The Toronto Raptors are getting some much-needed frontline help.
They have officially signed centre Khem Birch for the remainder of the season after the Montreal native reached a buyout with the Orlando Magic and cleared waivers.
The 28 year old averaged 9.6 points, 9.2 rebounds and 1.1 blocks per 36 minutes with the Magic this season. Birch was in the final year of his two-year, $6 million deal he signed in the summer of 2019. He is set to become an unrestricted free agent at the end of the season.
Birch should have some familiarity with Raptors head coach Nick Nurse. Nurse coached Birch when the two were a part of the Canadian men's national team that competed at the 2019 FIBA World Cup.
"Team Canada has a lot of potential, especially with coach Nurse," Birch said in an interview on Sportsnet 590 back in March of 2020. "With the roster we had, I think he did a really good job, and I imagine if we had all our guys I think we would have won the whole thing.
"It's a really good benefit and individually it was good as well, to see my potential. I've never had a coach tell me to do those types of things…
"He's a great guy and down to earth. He's kind of different from the other coaches I've had. He's really new school and I see why the Raptors are a very good team."
Birch averaged 11.6 points, 7.0 rebounds, 2.0 steals and 1.1 blocks while shooting 57.9 percent from the field at the World Cup. Nurse asked Birch to carry a heavier offensive load than he was customed to, along with having to anchor the team's defence. Birch responded well and now he'll have the opportunity to play for Nurse in the NBA and hopefully, he'll be able to unlock some of the confidence and potential he unlocked in China.
It's no secret that Toronto has been needing frontcourt help and with the addition of Birch, they might be able to find a combination to get back on the right track to close out the season.
Where Birch's immediate impact should be felt is on the defensive end. Aron Baynes hasn't been the defender the Raptors anticipated and Chris Boucher has lacked the size to compete with some of the beefier bigs in the league. Birch is a better and more versatile defender than Baynes at this point in his career and at 6-foot-9, 235 pounds, Birch can bang with the bigger bodies in the league without an issue.
Orlando has been awful defensively this season, but when Birch was on the floor they were elite. According to NBA Stats, with Birch in the game, the Magic were giving up 107.6 points per 100 possessions. When he sat that number ballooned to 113.4. That's the difference between the Magic having a top-five defence in the league with Birch on the floor and a bottom-five defence in the league when he wasn't in the game. With Birch potentially anchoring Toronto's defence, it should be better than what it's been so far this season.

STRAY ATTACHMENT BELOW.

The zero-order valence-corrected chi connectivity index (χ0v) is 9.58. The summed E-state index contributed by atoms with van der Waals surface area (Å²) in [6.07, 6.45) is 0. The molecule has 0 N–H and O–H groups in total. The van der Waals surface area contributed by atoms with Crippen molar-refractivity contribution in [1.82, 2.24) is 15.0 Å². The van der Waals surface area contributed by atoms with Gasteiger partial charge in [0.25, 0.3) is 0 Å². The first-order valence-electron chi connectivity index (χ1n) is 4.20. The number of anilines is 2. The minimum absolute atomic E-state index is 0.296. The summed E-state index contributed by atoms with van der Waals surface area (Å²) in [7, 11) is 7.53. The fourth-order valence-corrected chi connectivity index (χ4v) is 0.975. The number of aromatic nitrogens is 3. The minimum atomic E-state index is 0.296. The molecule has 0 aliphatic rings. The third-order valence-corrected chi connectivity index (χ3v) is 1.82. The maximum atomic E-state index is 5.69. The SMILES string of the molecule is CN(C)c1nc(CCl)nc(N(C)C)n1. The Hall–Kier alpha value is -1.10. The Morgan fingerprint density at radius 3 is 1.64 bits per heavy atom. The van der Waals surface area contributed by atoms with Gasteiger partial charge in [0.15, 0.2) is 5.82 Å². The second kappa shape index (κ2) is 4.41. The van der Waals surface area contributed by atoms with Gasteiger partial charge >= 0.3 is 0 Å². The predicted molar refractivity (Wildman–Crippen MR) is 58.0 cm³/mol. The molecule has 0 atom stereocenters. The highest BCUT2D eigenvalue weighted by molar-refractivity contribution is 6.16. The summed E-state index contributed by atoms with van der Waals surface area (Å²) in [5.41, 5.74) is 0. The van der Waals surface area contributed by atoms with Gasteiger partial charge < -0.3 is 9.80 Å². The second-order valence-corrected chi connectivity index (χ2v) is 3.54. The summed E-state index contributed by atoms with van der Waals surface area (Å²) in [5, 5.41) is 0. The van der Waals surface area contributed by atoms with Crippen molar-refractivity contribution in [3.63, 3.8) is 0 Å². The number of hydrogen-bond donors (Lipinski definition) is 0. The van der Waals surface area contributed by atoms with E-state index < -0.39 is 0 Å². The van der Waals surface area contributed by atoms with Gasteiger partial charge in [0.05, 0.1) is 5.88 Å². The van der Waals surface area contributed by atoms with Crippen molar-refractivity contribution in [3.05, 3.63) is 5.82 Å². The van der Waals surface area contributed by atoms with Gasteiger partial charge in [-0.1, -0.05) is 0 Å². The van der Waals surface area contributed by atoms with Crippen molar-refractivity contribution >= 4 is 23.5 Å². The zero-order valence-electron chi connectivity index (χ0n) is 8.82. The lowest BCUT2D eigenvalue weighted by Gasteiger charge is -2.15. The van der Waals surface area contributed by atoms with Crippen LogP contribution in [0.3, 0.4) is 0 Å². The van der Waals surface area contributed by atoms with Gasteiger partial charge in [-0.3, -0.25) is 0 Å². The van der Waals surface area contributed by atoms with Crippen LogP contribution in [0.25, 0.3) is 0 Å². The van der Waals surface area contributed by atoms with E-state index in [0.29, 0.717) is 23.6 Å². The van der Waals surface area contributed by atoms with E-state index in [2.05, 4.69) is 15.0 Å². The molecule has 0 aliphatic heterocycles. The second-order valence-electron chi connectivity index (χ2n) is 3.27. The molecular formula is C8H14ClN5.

On the offensive end, I doubt that Nurse will lean on Birch to score in the post as much as he did for Team Canada, but Birch can certainly score down there. He proved that for Team Canada and in his limited opportunities this season for the Magic, he's been fairly efficient on the block. Birch ranks in the 73rd percentile in post-ups, according to NBA Stats. Although it's an extremely tiny sample size (less than a possession a game), no one on the Raptors right now has been that efficient. For a Raptors team that struggles to find easy looks on occasion having the option to put Birch on the block could be a welcomed sight.
Birch has also turned into an elite offensive rebounder since entering the league. The Canadian has an offensive rebounding percentage of 10.6 this season, according to NBA Stats. No Raptor is in double digits in offensive rebounding rate this season.
Birch may not answer all of the Raptors' problems this season, but he'll certainly help. With 20 games remaining the team can use all the help it could get as they try and make the postseason.
Looking ahead, adding Birch on the roster now gives Toronto a good look at him in their system and they can then determine his value. He should be relatively cheaper in comparison to other starting NBA centers and if he can fill the void left behind by Serge Ibaka and Marc Gasol, that's one less area of need that the Raptors have to address this offseason.
For Birch, this is his chance to prove he belongs in the league. He was buried in a crowded Orlando frontcourt, but now he lands on a team desperate for his help.
This should be a win-win situation for both sides.
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